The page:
:: Volume 9, Issue 3 (Summer 2021) ::
Shefaye Khatam 2021, 9(3): 45-54 Back to browse issues page
Comparing the Absolute Power of Brain Waves in the Frontal Area among People with Major Depressive Disorder, Obsessive-Compulsive Disorder and Normal
Sajjad Basharpoor * , Shirin Ahmadi , Parviz Molavi , Fazeleh Heidari
School of Educational Sciences and Psychology, University of Mohaghegh Ardabili, Ardabil, Iran , basharpoor_sajjad@yahoo.com
Abstract:   (2960 Views)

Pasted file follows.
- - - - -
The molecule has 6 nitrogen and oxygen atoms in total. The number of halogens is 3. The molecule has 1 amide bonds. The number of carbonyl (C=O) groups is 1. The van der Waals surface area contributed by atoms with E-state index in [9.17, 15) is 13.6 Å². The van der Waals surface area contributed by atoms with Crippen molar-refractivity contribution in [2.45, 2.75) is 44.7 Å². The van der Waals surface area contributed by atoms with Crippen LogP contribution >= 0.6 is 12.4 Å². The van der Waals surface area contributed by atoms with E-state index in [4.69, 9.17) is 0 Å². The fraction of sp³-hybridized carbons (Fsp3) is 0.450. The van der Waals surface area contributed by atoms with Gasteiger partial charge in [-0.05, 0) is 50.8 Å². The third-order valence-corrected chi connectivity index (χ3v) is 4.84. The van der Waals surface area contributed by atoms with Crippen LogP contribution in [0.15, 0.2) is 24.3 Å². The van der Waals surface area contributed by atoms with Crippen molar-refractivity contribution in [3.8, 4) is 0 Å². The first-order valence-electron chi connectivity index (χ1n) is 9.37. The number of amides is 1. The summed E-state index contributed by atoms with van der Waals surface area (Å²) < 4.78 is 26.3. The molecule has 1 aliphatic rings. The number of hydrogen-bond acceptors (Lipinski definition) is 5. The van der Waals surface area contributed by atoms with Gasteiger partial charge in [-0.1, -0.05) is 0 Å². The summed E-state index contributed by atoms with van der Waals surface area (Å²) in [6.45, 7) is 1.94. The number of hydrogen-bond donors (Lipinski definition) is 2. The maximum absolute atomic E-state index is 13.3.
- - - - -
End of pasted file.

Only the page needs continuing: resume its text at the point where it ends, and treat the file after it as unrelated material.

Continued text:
Introduction: Attempting to recognize specific QEEG markers in depression and obsessive-compulsive disorders is the one of main interests of research in quantitative electroencephalography. The purpose of the present study was to compare the absolute power of brain waves in the frontal area in people with major depressive disorder and obsessive-compulsive disorder. Materials and Methods: The method of this study is causal-comparative. The statistical population of this study consisted of all individuals with major depressive disorder and obsessive-compulsive disorder referring to the mental health Clinic of Fatemi Hospital in 2019 in Ardabil, Iran. 15 people with major depressive disorder and 15 subjects with obsessive-compulsive disorder were selected by purposeful sampling. Furthermore, 15 normal individuals were selected via the sampling method from the relatives of patients. Psychiatric diagnosis and structured clinical interview, Beck depression inventory, and Foa et al. obsessive-compulsive inventory were used to collect data. The QEEG recording was performed at the Psychological Laboratory of Mohaghegh Ardabili University and the data were analyzed by Neuroguide software. Results: The results showed that the absolute power of delta (F= 3.444), theta (F= 51.566), alpha (F= 217.1144), and beta (F= 175.555) waves differ between people with depressive disorder and obsessive-compulsive disorder compared to the control group. The delta, theta, and alpha absolute power at frontal lobes of patients with obsessive-compulsion significantly increased, and the alpha and beta absolute power at frontal lobes of patients with major depressive disorder significantly decreased compared to the control group. Conclusions: These results showed that the pattern of brain waves can be posed as an index for diagnosing and follow-upping of the therapeutic outcomes of major depression and obsessive-compulsive disorders. Furthermore, it can be used in designing neurofeedback interventions for these disorders.